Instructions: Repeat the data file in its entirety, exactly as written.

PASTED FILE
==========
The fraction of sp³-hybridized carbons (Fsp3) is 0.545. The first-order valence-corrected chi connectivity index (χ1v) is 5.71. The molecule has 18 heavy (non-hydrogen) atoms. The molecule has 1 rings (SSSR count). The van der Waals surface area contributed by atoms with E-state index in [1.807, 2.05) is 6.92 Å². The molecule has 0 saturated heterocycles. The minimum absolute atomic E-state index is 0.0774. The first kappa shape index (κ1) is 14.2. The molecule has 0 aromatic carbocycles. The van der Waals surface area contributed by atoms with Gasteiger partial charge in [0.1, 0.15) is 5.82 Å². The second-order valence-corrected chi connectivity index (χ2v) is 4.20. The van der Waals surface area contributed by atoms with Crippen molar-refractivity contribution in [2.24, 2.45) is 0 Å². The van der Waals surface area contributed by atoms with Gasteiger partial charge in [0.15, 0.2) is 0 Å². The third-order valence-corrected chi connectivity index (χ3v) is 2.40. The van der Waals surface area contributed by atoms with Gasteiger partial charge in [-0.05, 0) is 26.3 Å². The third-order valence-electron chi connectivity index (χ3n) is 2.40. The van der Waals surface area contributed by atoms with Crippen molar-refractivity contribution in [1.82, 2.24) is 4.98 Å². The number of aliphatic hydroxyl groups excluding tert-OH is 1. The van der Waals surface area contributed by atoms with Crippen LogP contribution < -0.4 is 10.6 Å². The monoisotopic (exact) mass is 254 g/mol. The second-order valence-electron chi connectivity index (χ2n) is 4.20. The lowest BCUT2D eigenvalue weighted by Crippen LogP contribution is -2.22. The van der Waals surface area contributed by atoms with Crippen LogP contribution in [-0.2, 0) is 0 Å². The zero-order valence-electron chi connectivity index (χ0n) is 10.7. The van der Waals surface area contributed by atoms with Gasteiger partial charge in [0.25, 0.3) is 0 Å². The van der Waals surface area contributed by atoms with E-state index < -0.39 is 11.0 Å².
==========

The fraction of sp³-hybridized carbons (Fsp3) is 0.545. The first-order valence-corrected chi connectivity index (χ1v) is 5.71. The molecule has 18 heavy (non-hydrogen) atoms. The molecule has 1 rings (SSSR count). The van der Waals surface area contributed by atoms with E-state index in [1.807, 2.05) is 6.92 Å². The molecule has 0 saturated heterocycles. The minimum absolute atomic E-state index is 0.0774. The first kappa shape index (κ1) is 14.2. The molecule has 0 aromatic carbocycles. The van der Waals surface area contributed by atoms with Gasteiger partial charge in [0.1, 0.15) is 5.82 Å². The second-order valence-corrected chi connectivity index (χ2v) is 4.20. The van der Waals surface area contributed by atoms with Crippen molar-refractivity contribution in [2.24, 2.45) is 0 Å². The van der Waals surface area contributed by atoms with Gasteiger partial charge in [0.15, 0.2) is 0 Å². The third-order valence-corrected chi connectivity index (χ3v) is 2.40. The van der Waals surface area contributed by atoms with Gasteiger partial charge in [-0.05, 0) is 26.3 Å². The third-order valence-electron chi connectivity index (χ3n) is 2.40. The van der Waals surface area contributed by atoms with Crippen molar-refractivity contribution in [1.82, 2.24) is 4.98 Å². The number of aliphatic hydroxyl groups excluding tert-OH is 1. The van der Waals surface area contributed by atoms with Crippen LogP contribution < -0.4 is 10.6 Å². The monoisotopic (exact) mass is 254 g/mol. The second-order valence-electron chi connectivity index (χ2n) is 4.20. The lowest BCUT2D eigenvalue weighted by Crippen LogP contribution is -2.22. The van der Waals surface area contributed by atoms with Crippen LogP contribution in [-0.2, 0) is 0 Å². The zero-order valence-electron chi connectivity index (χ0n) is 10.7. The van der Waals surface area contributed by atoms with Gasteiger partial charge in [0.25, 0.3) is 0 Å². The van der Waals surface area contributed by atoms with E-state index < -0.39 is 11.0 Å².